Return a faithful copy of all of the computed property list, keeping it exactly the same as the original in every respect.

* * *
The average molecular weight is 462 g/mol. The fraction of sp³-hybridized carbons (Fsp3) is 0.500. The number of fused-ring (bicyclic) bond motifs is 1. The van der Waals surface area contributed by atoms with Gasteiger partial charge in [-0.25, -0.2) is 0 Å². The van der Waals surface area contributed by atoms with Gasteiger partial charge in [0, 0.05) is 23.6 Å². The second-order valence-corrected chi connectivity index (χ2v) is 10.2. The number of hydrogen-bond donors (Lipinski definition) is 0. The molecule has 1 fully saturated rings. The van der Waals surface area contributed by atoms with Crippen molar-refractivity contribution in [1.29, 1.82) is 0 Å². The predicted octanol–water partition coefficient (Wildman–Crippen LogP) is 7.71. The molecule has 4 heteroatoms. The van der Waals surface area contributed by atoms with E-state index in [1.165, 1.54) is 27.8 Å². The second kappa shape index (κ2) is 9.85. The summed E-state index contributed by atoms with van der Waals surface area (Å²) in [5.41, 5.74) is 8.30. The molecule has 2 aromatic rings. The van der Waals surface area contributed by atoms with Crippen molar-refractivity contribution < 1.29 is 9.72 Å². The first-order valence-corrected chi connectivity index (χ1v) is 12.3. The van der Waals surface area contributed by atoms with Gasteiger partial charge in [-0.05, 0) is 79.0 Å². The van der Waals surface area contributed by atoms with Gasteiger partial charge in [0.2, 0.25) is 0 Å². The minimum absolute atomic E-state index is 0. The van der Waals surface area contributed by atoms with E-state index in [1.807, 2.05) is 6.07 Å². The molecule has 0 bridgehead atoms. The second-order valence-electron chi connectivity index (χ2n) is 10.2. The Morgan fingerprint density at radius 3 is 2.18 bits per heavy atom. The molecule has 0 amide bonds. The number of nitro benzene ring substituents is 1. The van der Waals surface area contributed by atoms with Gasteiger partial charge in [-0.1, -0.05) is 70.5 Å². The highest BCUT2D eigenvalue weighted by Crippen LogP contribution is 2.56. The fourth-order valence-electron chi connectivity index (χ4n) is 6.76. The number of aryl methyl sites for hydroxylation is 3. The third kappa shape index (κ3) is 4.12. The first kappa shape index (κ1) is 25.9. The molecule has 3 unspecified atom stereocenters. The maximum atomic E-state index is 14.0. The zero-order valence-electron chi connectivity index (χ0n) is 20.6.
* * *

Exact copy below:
The average molecular weight is 462 g/mol. The fraction of sp³-hybridized carbons (Fsp3) is 0.500. The number of fused-ring (bicyclic) bond motifs is 1. The van der Waals surface area contributed by atoms with Gasteiger partial charge in [-0.25, -0.2) is 0 Å². The van der Waals surface area contributed by atoms with Gasteiger partial charge in [0, 0.05) is 23.6 Å². The second-order valence-corrected chi connectivity index (χ2v) is 10.2. The number of hydrogen-bond donors (Lipinski definition) is 0. The molecule has 1 fully saturated rings. The van der Waals surface area contributed by atoms with Crippen molar-refractivity contribution in [1.29, 1.82) is 0 Å². The predicted octanol–water partition coefficient (Wildman–Crippen LogP) is 7.71. The molecule has 4 heteroatoms. The van der Waals surface area contributed by atoms with E-state index in [1.165, 1.54) is 27.8 Å². The second kappa shape index (κ2) is 9.85. The summed E-state index contributed by atoms with van der Waals surface area (Å²) in [5.41, 5.74) is 8.30. The molecule has 2 aromatic rings. The van der Waals surface area contributed by atoms with Crippen molar-refractivity contribution < 1.29 is 9.72 Å². The first-order valence-corrected chi connectivity index (χ1v) is 12.3. The van der Waals surface area contributed by atoms with Gasteiger partial charge in [-0.05, 0) is 79.0 Å². The van der Waals surface area contributed by atoms with Gasteiger partial charge in [0.2, 0.25) is 0 Å². The minimum absolute atomic E-state index is 0. The van der Waals surface area contributed by atoms with E-state index in [1.807, 2.05) is 6.07 Å². The molecule has 0 bridgehead atoms. The second-order valence-electron chi connectivity index (χ2n) is 10.2. The Morgan fingerprint density at radius 3 is 2.18 bits per heavy atom. The molecule has 0 amide bonds. The number of nitro benzene ring substituents is 1. The van der Waals surface area contributed by atoms with Gasteiger partial charge in [-0.1, -0.05) is 70.5 Å². The highest BCUT2D eigenvalue weighted by Crippen LogP contribution is 2.56. The fourth-order valence-electron chi connectivity index (χ4n) is 6.76. The number of aryl methyl sites for hydroxylation is 3. The third kappa shape index (κ3) is 4.12. The first kappa shape index (κ1) is 25.9. The molecule has 3 unspecified atom stereocenters. The maximum atomic E-state index is 14.0. The zero-order valence-electron chi connectivity index (χ0n) is 20.6.